The Internet has become a critical component in today’s fast-moving business environment and continues to play a central role in delivering mission-critical business applications and vital communications to employees, partners and customers. The Internet holds the promise for organizations to streamline operations, improve operational efficiencies and lower costs. As a result, businesses have come to rely on networked applications delivered over the Internet for day-to-day operations and as a means for gaining competitive advantage.
Because of the many possibilities for improving business operations, IT personnel are placing increased attention on application service delivery and the increasing role that their organization’s WAN (wide area network) plays within the application delivery ecosystem. The WAN is a critical component of today’s business infrastructure. However, the WAN is independent of the business, being under the control of the telco and Internet service provider (ISP), which is an important issue that all businesses that rely on the Internet need to address.
The high value that WANs possess is a direct result of the consolidation of the data center, the centralization of user applications, increasing mobility of employees, the need for business continuity, and the addition of IP (Internet protocol)-enabled applications such as VoIP (voice over Internet protocol) and CRM (customer relationship management).
WAN Link Controllers Give Businesses Control Over the WAN
By routing traffic over multiple service provider links, WAN link controllers create a redundant WAN architecture that provides reliable network uptime while directly impacting the performance of applications over the Internet. This improvement is enhanced by capabilities such as link load balancing and failover and the ability to shape bandwidth for specific applications. Integrated firewall, VPN (virtual private network) and denial of service (DoS) security also help to ensure that the associated reliability and performance gains do not get thwarted by security attacks.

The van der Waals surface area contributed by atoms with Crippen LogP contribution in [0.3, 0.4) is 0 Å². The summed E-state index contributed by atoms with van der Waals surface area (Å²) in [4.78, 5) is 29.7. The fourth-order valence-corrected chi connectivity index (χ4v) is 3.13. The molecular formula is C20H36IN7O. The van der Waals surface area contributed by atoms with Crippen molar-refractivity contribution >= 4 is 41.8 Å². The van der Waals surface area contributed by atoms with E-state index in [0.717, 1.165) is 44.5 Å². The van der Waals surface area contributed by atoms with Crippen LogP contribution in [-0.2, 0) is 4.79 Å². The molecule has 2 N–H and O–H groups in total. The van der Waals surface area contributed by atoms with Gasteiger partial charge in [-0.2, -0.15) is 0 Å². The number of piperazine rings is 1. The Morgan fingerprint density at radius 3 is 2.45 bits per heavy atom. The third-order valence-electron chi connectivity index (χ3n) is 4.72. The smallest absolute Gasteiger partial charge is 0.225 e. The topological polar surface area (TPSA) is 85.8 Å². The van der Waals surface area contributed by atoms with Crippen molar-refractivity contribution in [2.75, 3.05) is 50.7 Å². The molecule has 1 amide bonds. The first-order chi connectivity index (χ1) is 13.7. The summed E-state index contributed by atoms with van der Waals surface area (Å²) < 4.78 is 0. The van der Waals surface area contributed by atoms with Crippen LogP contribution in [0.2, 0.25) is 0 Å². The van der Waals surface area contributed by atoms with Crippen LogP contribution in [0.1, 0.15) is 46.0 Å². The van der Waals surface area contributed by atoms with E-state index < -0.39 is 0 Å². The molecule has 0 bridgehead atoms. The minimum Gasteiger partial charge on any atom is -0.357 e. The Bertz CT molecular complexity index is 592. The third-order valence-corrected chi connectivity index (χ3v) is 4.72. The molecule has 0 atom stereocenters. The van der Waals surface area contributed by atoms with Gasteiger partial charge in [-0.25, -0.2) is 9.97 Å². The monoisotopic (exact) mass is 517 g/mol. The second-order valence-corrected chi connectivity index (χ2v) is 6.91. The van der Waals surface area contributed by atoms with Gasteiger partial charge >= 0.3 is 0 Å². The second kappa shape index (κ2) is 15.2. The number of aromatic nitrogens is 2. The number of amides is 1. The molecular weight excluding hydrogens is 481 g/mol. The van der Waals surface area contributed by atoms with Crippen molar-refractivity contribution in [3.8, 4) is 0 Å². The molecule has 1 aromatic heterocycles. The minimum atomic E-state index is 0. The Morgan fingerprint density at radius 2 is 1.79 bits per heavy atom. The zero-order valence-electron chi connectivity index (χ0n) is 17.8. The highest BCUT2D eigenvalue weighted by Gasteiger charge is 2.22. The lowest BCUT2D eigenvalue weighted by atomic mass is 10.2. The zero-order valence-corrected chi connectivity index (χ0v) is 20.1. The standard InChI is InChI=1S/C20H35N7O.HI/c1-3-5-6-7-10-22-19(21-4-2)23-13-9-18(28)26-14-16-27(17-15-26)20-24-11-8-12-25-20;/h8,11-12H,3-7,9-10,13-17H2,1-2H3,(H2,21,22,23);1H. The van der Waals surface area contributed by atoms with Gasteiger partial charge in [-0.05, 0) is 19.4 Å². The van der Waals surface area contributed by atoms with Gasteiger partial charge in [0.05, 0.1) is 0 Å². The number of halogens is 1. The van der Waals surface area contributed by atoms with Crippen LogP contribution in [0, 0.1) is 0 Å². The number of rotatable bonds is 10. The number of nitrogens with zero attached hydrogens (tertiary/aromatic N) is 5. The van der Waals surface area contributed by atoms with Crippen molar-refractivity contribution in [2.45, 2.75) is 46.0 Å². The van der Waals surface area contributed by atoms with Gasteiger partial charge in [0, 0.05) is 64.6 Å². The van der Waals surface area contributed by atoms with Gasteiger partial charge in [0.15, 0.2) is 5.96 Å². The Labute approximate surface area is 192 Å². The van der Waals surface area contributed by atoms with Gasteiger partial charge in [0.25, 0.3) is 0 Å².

WAN scalability and cost reductions are realized by the ability to have complete freedom of choice for ISP/telco connectivity, allowing network designers and administrators to deploy a variety of cost-efficient bandwidth options such as T1, cable, wireless, DSL (digital subscriber line), etc. The simplicity of adding and removing WAN links and service providers and the efficient use of existing connectivity resources through link load-balancing and bandwidth management techniques makes WAN link controllers so valuable. Additionally, these products are far more cost-effective and simple to deploy than trying to use Border Gateway Protocol (BGP) for bi-directional link load balancing.
Multimedia and other bandwidth-hungry applications that performed well over a local area network (1 Gbps) with ample capacity are being challenged to provide the same level of WAN performance over a T1 link (1.45 Mbps) or DSL link (500 Kbps). This is especially true when the WAN is bottlenecked, and as more applications such as streaming video and VoIP get deployed over the same WAN link. SMEs (small to medium enterprises) need a way to optimize bandwidth in order to meet traffic requirements and improve traffic flows.
Today, the majority of articles written about WAN optimization tend to focus on technologies such as caching, compression and protocol acceleration. However, even with all the compression, caching and protocol acceleration money can buy, if the WAN link that the applications are running over fails, the applications will not get delivered — period. In today’s dynamic business environment, IT personnel need to have a network infrastructure that is redundant, flexible, scalable and can apply appropriate levels of bandwidth to specific applications running over the WAN.